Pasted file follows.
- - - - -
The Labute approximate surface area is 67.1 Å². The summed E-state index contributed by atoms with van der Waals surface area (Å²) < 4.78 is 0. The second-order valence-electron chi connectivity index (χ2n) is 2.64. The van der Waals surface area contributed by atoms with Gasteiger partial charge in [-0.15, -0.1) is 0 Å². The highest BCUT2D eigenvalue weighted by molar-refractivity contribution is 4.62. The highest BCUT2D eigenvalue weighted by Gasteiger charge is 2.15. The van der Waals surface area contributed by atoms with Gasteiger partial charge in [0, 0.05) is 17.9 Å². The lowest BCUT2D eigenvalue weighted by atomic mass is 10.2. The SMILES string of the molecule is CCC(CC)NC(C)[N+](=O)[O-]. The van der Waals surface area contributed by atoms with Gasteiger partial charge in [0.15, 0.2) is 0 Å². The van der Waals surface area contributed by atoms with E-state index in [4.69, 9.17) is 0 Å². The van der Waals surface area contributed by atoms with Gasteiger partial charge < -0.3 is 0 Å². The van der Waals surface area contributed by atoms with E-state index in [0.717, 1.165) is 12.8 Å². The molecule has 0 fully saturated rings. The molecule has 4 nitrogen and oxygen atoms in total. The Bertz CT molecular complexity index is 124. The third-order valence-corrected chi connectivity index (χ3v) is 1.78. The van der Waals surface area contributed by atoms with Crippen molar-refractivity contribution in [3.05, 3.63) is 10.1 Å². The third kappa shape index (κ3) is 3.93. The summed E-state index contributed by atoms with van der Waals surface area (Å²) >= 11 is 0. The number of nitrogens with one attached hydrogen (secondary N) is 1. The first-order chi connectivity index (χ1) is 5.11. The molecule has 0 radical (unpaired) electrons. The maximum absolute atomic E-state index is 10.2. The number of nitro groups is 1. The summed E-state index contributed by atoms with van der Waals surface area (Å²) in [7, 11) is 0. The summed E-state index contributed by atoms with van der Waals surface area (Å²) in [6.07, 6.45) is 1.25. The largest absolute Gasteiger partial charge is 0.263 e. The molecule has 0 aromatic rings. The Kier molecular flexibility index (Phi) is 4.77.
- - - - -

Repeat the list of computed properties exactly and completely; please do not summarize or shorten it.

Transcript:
The Labute approximate surface area is 67.1 Å². The summed E-state index contributed by atoms with van der Waals surface area (Å²) < 4.78 is 0. The second-order valence-electron chi connectivity index (χ2n) is 2.64. The van der Waals surface area contributed by atoms with Gasteiger partial charge in [-0.15, -0.1) is 0 Å². The highest BCUT2D eigenvalue weighted by molar-refractivity contribution is 4.62. The highest BCUT2D eigenvalue weighted by Gasteiger charge is 2.15. The van der Waals surface area contributed by atoms with Gasteiger partial charge in [0, 0.05) is 17.9 Å². The lowest BCUT2D eigenvalue weighted by atomic mass is 10.2. The SMILES string of the molecule is CCC(CC)NC(C)[N+](=O)[O-]. The van der Waals surface area contributed by atoms with Gasteiger partial charge in [0.15, 0.2) is 0 Å². The van der Waals surface area contributed by atoms with E-state index in [4.69, 9.17) is 0 Å². The van der Waals surface area contributed by atoms with Gasteiger partial charge < -0.3 is 0 Å². The van der Waals surface area contributed by atoms with E-state index in [0.717, 1.165) is 12.8 Å². The molecule has 0 fully saturated rings. The molecule has 4 nitrogen and oxygen atoms in total. The Bertz CT molecular complexity index is 124. The third-order valence-corrected chi connectivity index (χ3v) is 1.78. The van der Waals surface area contributed by atoms with Crippen molar-refractivity contribution in [3.05, 3.63) is 10.1 Å². The third kappa shape index (κ3) is 3.93. The summed E-state index contributed by atoms with van der Waals surface area (Å²) >= 11 is 0. The number of nitrogens with one attached hydrogen (secondary N) is 1. The first-order chi connectivity index (χ1) is 5.11. The molecule has 0 radical (unpaired) electrons. The maximum absolute atomic E-state index is 10.2. The number of nitro groups is 1. The summed E-state index contributed by atoms with van der Waals surface area (Å²) in [7, 11) is 0. The summed E-state index contributed by atoms with van der Waals surface area (Å²) in [6.07, 6.45) is 1.25. The largest absolute Gasteiger partial charge is 0.263 e. The molecule has 0 aromatic rings. The Kier molecular flexibility index (Phi) is 4.77.